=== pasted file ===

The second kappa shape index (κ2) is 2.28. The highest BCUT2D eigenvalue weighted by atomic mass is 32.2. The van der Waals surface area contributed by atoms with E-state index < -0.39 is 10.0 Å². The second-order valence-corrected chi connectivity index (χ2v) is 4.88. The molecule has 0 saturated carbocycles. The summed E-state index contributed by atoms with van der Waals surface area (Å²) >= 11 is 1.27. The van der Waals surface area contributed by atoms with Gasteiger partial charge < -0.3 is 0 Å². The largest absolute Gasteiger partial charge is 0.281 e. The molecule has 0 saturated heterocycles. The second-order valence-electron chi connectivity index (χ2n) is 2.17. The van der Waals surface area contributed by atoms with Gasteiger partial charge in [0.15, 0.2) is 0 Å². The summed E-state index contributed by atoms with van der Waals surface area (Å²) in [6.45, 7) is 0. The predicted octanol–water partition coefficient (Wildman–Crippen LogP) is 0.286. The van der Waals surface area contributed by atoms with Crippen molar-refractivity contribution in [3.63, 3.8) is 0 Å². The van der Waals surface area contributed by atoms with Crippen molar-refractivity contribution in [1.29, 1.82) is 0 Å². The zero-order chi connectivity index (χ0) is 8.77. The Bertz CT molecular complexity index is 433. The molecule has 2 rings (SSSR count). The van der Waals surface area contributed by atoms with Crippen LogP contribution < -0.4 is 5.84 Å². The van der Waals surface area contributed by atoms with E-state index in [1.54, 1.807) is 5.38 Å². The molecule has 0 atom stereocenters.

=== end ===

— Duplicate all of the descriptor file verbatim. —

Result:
The second kappa shape index (κ2) is 2.28. The highest BCUT2D eigenvalue weighted by atomic mass is 32.2. The van der Waals surface area contributed by atoms with E-state index < -0.39 is 10.0 Å². The second-order valence-corrected chi connectivity index (χ2v) is 4.88. The molecule has 0 saturated carbocycles. The summed E-state index contributed by atoms with van der Waals surface area (Å²) >= 11 is 1.27. The van der Waals surface area contributed by atoms with Gasteiger partial charge < -0.3 is 0 Å². The largest absolute Gasteiger partial charge is 0.281 e. The molecule has 0 saturated heterocycles. The second-order valence-electron chi connectivity index (χ2n) is 2.17. The van der Waals surface area contributed by atoms with Gasteiger partial charge in [0.15, 0.2) is 0 Å². The summed E-state index contributed by atoms with van der Waals surface area (Å²) in [6.45, 7) is 0. The predicted octanol–water partition coefficient (Wildman–Crippen LogP) is 0.286. The van der Waals surface area contributed by atoms with Crippen molar-refractivity contribution in [3.63, 3.8) is 0 Å². The van der Waals surface area contributed by atoms with Crippen molar-refractivity contribution in [1.29, 1.82) is 0 Å². The zero-order chi connectivity index (χ0) is 8.77. The Bertz CT molecular complexity index is 433. The molecule has 2 rings (SSSR count). The van der Waals surface area contributed by atoms with Crippen LogP contribution < -0.4 is 5.84 Å². The van der Waals surface area contributed by atoms with E-state index in [1.54, 1.807) is 5.38 Å². The molecule has 0 atom stereocenters.